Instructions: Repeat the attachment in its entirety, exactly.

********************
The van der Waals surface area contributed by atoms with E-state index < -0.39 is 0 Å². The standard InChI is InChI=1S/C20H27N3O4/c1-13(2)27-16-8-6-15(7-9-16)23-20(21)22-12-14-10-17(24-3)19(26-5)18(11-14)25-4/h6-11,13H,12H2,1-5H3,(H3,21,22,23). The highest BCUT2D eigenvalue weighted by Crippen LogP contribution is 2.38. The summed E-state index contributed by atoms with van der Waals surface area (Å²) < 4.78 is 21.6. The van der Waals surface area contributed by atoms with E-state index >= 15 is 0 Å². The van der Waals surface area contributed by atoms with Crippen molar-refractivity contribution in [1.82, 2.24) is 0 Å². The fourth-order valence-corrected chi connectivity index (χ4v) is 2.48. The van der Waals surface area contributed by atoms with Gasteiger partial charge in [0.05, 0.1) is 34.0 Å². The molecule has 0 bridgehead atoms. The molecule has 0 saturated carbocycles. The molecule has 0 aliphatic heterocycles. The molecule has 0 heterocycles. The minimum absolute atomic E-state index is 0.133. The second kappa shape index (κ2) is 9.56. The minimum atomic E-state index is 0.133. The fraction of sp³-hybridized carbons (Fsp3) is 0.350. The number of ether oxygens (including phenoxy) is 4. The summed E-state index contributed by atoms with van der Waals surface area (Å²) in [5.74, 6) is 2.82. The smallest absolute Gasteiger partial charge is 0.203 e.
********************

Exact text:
The van der Waals surface area contributed by atoms with E-state index < -0.39 is 0 Å². The standard InChI is InChI=1S/C20H27N3O4/c1-13(2)27-16-8-6-15(7-9-16)23-20(21)22-12-14-10-17(24-3)19(26-5)18(11-14)25-4/h6-11,13H,12H2,1-5H3,(H3,21,22,23). The highest BCUT2D eigenvalue weighted by Crippen LogP contribution is 2.38. The summed E-state index contributed by atoms with van der Waals surface area (Å²) < 4.78 is 21.6. The van der Waals surface area contributed by atoms with E-state index >= 15 is 0 Å². The van der Waals surface area contributed by atoms with Crippen molar-refractivity contribution in [1.82, 2.24) is 0 Å². The fourth-order valence-corrected chi connectivity index (χ4v) is 2.48. The van der Waals surface area contributed by atoms with Gasteiger partial charge in [0.05, 0.1) is 34.0 Å². The molecule has 0 bridgehead atoms. The molecule has 0 saturated carbocycles. The molecule has 0 aliphatic heterocycles. The molecule has 0 heterocycles. The minimum absolute atomic E-state index is 0.133. The second kappa shape index (κ2) is 9.56. The minimum atomic E-state index is 0.133. The fraction of sp³-hybridized carbons (Fsp3) is 0.350. The number of ether oxygens (including phenoxy) is 4. The summed E-state index contributed by atoms with van der Waals surface area (Å²) in [5.74, 6) is 2.82. The smallest absolute Gasteiger partial charge is 0.203 e.